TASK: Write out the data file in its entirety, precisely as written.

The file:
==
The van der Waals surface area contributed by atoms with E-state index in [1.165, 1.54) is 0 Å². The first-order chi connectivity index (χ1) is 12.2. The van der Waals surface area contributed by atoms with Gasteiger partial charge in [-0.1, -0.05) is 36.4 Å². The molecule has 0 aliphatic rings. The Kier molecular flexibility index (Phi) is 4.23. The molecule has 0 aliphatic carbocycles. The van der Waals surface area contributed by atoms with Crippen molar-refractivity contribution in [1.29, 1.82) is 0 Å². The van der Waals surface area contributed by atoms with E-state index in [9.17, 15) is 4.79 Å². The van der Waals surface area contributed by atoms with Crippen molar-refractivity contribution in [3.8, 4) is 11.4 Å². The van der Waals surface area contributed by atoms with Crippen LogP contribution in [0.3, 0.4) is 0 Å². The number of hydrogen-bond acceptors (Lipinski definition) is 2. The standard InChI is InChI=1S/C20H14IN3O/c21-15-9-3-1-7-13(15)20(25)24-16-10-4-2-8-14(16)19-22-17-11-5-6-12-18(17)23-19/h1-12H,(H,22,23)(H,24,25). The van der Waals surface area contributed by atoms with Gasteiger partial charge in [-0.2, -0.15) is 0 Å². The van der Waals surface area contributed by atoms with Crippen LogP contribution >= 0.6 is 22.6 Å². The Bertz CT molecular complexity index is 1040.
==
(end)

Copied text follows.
The van der Waals surface area contributed by atoms with E-state index in [1.165, 1.54) is 0 Å². The first-order chi connectivity index (χ1) is 12.2. The van der Waals surface area contributed by atoms with Gasteiger partial charge in [-0.1, -0.05) is 36.4 Å². The molecule has 0 aliphatic rings. The Kier molecular flexibility index (Phi) is 4.23. The molecule has 0 aliphatic carbocycles. The van der Waals surface area contributed by atoms with Crippen molar-refractivity contribution in [1.29, 1.82) is 0 Å². The van der Waals surface area contributed by atoms with E-state index in [9.17, 15) is 4.79 Å². The van der Waals surface area contributed by atoms with Crippen molar-refractivity contribution in [3.8, 4) is 11.4 Å². The van der Waals surface area contributed by atoms with Crippen LogP contribution in [0.3, 0.4) is 0 Å². The number of hydrogen-bond acceptors (Lipinski definition) is 2. The standard InChI is InChI=1S/C20H14IN3O/c21-15-9-3-1-7-13(15)20(25)24-16-10-4-2-8-14(16)19-22-17-11-5-6-12-18(17)23-19/h1-12H,(H,22,23)(H,24,25). The van der Waals surface area contributed by atoms with Gasteiger partial charge in [-0.2, -0.15) is 0 Å². The van der Waals surface area contributed by atoms with Crippen LogP contribution >= 0.6 is 22.6 Å². The Bertz CT molecular complexity index is 1040.